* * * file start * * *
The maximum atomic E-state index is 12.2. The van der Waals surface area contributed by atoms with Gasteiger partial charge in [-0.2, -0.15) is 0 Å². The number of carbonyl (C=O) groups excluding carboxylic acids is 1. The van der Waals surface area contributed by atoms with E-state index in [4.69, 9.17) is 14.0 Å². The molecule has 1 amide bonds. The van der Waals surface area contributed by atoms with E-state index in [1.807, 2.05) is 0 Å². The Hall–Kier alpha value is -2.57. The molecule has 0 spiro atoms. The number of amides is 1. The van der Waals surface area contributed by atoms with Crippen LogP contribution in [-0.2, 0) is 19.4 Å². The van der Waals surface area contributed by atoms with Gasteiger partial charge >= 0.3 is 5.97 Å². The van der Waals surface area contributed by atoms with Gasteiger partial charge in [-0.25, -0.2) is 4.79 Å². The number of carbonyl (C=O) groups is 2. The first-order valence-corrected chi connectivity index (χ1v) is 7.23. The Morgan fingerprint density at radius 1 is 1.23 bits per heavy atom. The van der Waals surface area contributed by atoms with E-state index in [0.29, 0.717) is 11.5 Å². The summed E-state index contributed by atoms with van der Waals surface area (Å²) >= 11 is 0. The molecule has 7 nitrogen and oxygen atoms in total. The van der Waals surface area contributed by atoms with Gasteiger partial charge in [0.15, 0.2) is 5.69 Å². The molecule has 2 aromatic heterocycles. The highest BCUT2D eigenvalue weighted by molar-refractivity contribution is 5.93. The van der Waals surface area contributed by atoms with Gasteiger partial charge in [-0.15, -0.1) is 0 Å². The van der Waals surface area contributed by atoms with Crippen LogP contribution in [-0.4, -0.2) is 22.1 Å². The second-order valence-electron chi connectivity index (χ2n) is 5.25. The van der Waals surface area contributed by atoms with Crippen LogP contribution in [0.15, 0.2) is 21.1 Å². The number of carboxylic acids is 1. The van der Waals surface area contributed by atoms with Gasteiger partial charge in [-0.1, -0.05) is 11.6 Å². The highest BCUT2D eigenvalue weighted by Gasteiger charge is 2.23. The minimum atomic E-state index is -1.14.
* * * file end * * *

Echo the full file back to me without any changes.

The maximum atomic E-state index is 12.2. The van der Waals surface area contributed by atoms with Gasteiger partial charge in [-0.2, -0.15) is 0 Å². The number of carbonyl (C=O) groups excluding carboxylic acids is 1. The van der Waals surface area contributed by atoms with E-state index in [4.69, 9.17) is 14.0 Å². The molecule has 1 amide bonds. The van der Waals surface area contributed by atoms with E-state index in [1.807, 2.05) is 0 Å². The Hall–Kier alpha value is -2.57. The molecule has 0 spiro atoms. The number of amides is 1. The van der Waals surface area contributed by atoms with Crippen LogP contribution in [-0.2, 0) is 19.4 Å². The van der Waals surface area contributed by atoms with Gasteiger partial charge >= 0.3 is 5.97 Å². The van der Waals surface area contributed by atoms with Gasteiger partial charge in [-0.25, -0.2) is 4.79 Å². The number of carbonyl (C=O) groups is 2. The first-order valence-corrected chi connectivity index (χ1v) is 7.23. The Morgan fingerprint density at radius 1 is 1.23 bits per heavy atom. The van der Waals surface area contributed by atoms with E-state index in [0.29, 0.717) is 11.5 Å². The summed E-state index contributed by atoms with van der Waals surface area (Å²) >= 11 is 0. The molecule has 7 nitrogen and oxygen atoms in total. The van der Waals surface area contributed by atoms with Gasteiger partial charge in [0.15, 0.2) is 5.69 Å². The molecule has 2 aromatic heterocycles. The highest BCUT2D eigenvalue weighted by molar-refractivity contribution is 5.93. The van der Waals surface area contributed by atoms with Gasteiger partial charge in [-0.15, -0.1) is 0 Å². The van der Waals surface area contributed by atoms with Crippen LogP contribution in [-0.4, -0.2) is 22.1 Å². The second-order valence-electron chi connectivity index (χ2n) is 5.25. The van der Waals surface area contributed by atoms with Crippen LogP contribution in [0.15, 0.2) is 21.1 Å². The number of carboxylic acids is 1. The van der Waals surface area contributed by atoms with Gasteiger partial charge in [-0.1, -0.05) is 11.6 Å². The highest BCUT2D eigenvalue weighted by Gasteiger charge is 2.23. The minimum atomic E-state index is -1.14.